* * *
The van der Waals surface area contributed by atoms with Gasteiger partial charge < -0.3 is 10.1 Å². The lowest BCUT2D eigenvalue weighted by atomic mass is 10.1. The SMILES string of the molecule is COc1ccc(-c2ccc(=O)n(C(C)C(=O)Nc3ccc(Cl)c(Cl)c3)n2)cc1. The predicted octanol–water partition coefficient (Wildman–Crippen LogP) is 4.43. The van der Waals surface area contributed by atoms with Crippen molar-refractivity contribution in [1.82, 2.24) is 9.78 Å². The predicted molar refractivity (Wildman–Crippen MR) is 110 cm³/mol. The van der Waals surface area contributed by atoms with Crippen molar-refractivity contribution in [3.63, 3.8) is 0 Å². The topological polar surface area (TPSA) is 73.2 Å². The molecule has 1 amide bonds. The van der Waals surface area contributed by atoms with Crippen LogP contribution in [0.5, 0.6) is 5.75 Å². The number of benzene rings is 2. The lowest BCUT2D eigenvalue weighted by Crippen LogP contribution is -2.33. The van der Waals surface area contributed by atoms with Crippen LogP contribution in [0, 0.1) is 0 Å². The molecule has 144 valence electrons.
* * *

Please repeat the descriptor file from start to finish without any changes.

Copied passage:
The van der Waals surface area contributed by atoms with Gasteiger partial charge < -0.3 is 10.1 Å². The lowest BCUT2D eigenvalue weighted by atomic mass is 10.1. The SMILES string of the molecule is COc1ccc(-c2ccc(=O)n(C(C)C(=O)Nc3ccc(Cl)c(Cl)c3)n2)cc1. The predicted octanol–water partition coefficient (Wildman–Crippen LogP) is 4.43. The van der Waals surface area contributed by atoms with Crippen molar-refractivity contribution in [1.82, 2.24) is 9.78 Å². The predicted molar refractivity (Wildman–Crippen MR) is 110 cm³/mol. The van der Waals surface area contributed by atoms with Crippen molar-refractivity contribution in [3.63, 3.8) is 0 Å². The topological polar surface area (TPSA) is 73.2 Å². The molecule has 1 amide bonds. The van der Waals surface area contributed by atoms with Crippen LogP contribution in [0.5, 0.6) is 5.75 Å². The number of benzene rings is 2. The lowest BCUT2D eigenvalue weighted by Crippen LogP contribution is -2.33. The van der Waals surface area contributed by atoms with Crippen LogP contribution in [0, 0.1) is 0 Å². The molecule has 144 valence electrons.